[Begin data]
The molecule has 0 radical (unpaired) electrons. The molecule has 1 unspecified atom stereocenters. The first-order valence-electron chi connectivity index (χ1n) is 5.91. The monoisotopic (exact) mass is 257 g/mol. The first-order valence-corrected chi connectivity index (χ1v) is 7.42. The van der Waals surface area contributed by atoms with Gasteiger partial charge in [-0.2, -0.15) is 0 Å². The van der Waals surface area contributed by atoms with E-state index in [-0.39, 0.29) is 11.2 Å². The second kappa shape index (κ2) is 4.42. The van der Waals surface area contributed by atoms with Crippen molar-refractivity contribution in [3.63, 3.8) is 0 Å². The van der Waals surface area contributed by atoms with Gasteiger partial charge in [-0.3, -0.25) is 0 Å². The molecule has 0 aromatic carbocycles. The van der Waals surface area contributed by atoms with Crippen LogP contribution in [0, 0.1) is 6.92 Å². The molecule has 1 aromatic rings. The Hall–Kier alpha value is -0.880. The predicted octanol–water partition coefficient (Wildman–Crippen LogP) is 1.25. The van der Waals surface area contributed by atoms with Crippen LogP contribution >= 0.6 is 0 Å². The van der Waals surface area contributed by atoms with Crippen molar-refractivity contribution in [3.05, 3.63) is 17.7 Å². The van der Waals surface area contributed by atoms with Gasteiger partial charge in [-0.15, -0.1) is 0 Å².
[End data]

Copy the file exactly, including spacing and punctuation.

The molecule has 0 radical (unpaired) electrons. The molecule has 1 unspecified atom stereocenters. The first-order valence-electron chi connectivity index (χ1n) is 5.91. The monoisotopic (exact) mass is 257 g/mol. The first-order valence-corrected chi connectivity index (χ1v) is 7.42. The van der Waals surface area contributed by atoms with Gasteiger partial charge in [-0.2, -0.15) is 0 Å². The van der Waals surface area contributed by atoms with E-state index in [-0.39, 0.29) is 11.2 Å². The second kappa shape index (κ2) is 4.42. The van der Waals surface area contributed by atoms with Crippen molar-refractivity contribution in [3.63, 3.8) is 0 Å². The van der Waals surface area contributed by atoms with Gasteiger partial charge in [-0.3, -0.25) is 0 Å². The molecule has 0 aromatic carbocycles. The van der Waals surface area contributed by atoms with Crippen LogP contribution in [0, 0.1) is 6.92 Å². The molecule has 1 aromatic rings. The Hall–Kier alpha value is -0.880. The predicted octanol–water partition coefficient (Wildman–Crippen LogP) is 1.25. The van der Waals surface area contributed by atoms with Crippen LogP contribution >= 0.6 is 0 Å². The van der Waals surface area contributed by atoms with Crippen molar-refractivity contribution in [3.05, 3.63) is 17.7 Å². The van der Waals surface area contributed by atoms with Gasteiger partial charge in [-0.15, -0.1) is 0 Å².